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Slim, Master of War: Burma and the Birth of Modern Warfare
Constable and Robinson, 2004, paperback 2005

Nothing less than one of the most interesting soldiers of his generation, Slim's 'smart' style of soldiering paved the way for how we make war today.

'This is a very important book.'  Lieutenant General John Kiszely MC
'A tour-de-force'. Major Gordon Graham MC and Bar, lately Chairman of Butterworths plc

The Evening Press review
At the end of the Second World War, Bill Slim was the little-known leader of a force known to its own members as the Forgotten Army – despite inflicting a series of unprecedented defeats on the Japanese.

Even now his profile remains far below that of Montgomery, the most hyped of his contemporaries. But that is partly because Monty's reputation has become increasingly controversial, while Slim is considered a commander of rare excellence.

Author Rob Lyman seeks to argue to a 21st century readership that Slim was the greatest British general of the war, and one whose methods – such as using manoeuvre and unorthodox approaches rather than head-on assaults – were a forerunner of modern combat doctrine.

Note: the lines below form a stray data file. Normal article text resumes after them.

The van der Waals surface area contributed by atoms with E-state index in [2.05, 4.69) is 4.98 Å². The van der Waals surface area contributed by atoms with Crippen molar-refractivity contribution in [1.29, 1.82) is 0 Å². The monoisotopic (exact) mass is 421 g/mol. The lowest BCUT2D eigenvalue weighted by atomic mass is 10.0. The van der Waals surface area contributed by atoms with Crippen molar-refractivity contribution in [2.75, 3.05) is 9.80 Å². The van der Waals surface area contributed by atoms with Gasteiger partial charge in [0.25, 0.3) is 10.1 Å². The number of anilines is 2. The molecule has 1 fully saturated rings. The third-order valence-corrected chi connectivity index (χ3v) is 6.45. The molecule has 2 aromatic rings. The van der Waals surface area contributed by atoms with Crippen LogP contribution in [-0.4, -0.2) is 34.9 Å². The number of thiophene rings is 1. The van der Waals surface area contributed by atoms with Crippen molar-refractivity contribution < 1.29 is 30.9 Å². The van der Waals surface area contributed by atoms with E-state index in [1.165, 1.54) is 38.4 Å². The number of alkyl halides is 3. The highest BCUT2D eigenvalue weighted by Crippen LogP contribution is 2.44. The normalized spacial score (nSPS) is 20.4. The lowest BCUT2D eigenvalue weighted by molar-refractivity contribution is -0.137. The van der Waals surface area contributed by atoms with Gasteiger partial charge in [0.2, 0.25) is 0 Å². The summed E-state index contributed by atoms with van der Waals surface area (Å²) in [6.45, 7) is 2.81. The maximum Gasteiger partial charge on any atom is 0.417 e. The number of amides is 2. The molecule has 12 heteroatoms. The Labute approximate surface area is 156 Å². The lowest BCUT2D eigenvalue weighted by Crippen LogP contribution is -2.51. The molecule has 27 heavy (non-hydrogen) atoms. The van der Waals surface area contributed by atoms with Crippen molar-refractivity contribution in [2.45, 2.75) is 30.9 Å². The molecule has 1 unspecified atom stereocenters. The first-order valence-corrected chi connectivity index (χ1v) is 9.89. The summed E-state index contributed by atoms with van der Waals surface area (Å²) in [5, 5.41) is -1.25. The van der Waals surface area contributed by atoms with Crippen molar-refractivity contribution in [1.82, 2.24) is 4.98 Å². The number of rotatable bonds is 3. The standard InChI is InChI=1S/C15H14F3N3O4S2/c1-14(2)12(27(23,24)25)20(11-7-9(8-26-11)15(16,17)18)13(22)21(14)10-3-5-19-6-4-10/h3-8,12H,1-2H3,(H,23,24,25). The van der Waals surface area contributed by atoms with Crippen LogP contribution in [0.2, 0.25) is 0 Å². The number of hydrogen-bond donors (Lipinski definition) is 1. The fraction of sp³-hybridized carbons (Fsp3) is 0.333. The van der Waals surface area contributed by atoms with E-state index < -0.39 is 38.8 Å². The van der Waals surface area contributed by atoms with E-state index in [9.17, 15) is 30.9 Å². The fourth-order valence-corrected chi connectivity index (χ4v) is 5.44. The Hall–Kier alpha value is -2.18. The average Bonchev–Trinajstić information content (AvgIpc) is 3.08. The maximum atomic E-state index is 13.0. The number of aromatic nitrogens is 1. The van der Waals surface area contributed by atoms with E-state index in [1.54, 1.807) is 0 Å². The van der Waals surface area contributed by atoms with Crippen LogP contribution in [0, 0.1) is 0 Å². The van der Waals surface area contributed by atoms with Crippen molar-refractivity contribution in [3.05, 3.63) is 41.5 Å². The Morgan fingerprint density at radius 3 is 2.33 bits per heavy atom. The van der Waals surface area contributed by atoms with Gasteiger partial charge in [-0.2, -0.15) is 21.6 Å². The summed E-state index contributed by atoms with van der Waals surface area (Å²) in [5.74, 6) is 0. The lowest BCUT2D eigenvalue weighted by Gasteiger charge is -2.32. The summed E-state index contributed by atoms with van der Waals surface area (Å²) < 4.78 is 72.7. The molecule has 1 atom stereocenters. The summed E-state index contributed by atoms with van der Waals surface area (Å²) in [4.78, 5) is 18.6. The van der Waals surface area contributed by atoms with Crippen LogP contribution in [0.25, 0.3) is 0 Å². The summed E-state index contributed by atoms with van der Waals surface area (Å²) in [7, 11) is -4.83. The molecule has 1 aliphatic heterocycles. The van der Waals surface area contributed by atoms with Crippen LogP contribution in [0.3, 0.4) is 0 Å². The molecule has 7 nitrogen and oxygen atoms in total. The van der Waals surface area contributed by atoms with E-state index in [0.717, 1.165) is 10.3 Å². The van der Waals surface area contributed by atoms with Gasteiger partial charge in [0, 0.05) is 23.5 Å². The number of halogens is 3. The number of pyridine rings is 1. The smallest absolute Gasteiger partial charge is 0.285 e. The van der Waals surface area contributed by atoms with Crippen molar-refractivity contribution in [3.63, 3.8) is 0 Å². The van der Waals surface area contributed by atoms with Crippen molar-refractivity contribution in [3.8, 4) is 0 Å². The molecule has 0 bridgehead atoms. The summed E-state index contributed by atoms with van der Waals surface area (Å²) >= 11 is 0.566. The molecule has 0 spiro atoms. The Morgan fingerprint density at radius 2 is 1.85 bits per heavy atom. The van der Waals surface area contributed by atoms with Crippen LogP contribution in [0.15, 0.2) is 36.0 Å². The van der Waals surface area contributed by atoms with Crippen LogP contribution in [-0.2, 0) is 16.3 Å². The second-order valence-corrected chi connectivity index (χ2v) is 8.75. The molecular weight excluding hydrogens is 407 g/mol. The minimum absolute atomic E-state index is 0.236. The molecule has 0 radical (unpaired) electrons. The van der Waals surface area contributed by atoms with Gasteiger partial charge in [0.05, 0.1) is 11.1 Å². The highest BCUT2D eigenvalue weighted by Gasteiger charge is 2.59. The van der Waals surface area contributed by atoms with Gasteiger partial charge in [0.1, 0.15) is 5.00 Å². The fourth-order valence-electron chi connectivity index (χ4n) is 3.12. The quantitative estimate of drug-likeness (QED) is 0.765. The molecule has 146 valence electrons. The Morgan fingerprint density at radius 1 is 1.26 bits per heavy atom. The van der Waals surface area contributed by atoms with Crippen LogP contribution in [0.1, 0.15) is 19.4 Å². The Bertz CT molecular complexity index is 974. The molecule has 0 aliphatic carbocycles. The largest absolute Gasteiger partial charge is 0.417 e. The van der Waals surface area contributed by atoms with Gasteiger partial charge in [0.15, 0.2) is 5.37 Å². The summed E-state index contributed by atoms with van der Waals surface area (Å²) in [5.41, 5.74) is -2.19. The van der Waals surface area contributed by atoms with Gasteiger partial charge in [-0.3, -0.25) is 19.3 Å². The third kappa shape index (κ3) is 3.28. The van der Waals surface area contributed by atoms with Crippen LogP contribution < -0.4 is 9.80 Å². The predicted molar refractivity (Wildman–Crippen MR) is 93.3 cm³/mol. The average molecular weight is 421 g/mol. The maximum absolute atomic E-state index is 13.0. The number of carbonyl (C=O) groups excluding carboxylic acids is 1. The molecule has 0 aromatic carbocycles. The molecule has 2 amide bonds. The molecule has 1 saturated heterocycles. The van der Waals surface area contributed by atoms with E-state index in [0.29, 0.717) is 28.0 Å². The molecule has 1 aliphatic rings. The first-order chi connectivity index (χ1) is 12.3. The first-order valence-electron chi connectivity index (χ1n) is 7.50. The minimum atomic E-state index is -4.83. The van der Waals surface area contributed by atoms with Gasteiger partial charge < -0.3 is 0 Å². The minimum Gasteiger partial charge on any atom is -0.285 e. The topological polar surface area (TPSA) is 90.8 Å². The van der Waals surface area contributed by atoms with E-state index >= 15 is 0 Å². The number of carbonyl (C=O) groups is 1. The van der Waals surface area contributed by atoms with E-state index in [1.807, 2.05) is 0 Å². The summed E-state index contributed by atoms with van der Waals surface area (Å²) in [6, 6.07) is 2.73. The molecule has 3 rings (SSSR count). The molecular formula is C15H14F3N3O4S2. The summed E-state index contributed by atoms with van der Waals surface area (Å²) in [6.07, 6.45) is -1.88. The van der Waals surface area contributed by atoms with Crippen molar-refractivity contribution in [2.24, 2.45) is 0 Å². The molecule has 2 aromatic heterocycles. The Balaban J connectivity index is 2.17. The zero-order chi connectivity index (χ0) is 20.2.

Lyman explains a massively complex series of campaigns in India and Burma with admirable clarity, and brings out the human side of Slim's achievement.

Slim was landed with the unenviable task of leading the British Army's longest-ever retreat, taking his force back to India in the teeth of the Japanese. He turned the tables in the great defensive battle of Imphal-Kohima (whose 60th anniversary falls this year), which ended in Japan's biggest land defeat.

Then his multi-racial Fourteenth Army pursued the Japanese back into Burma, where Slim produced his most imaginative stroke to seize their communications centre at Meiktila and unhinge their entire defence.

Lyman's thesis is attractive, but surely it can never be settled whether Slim was a greater general than the more conventional Montgomery, because their respective opponents, the Japanese and the Germans, posed such different challenges that it can be argued they needed different approaches to defeat them.

March 10 2004

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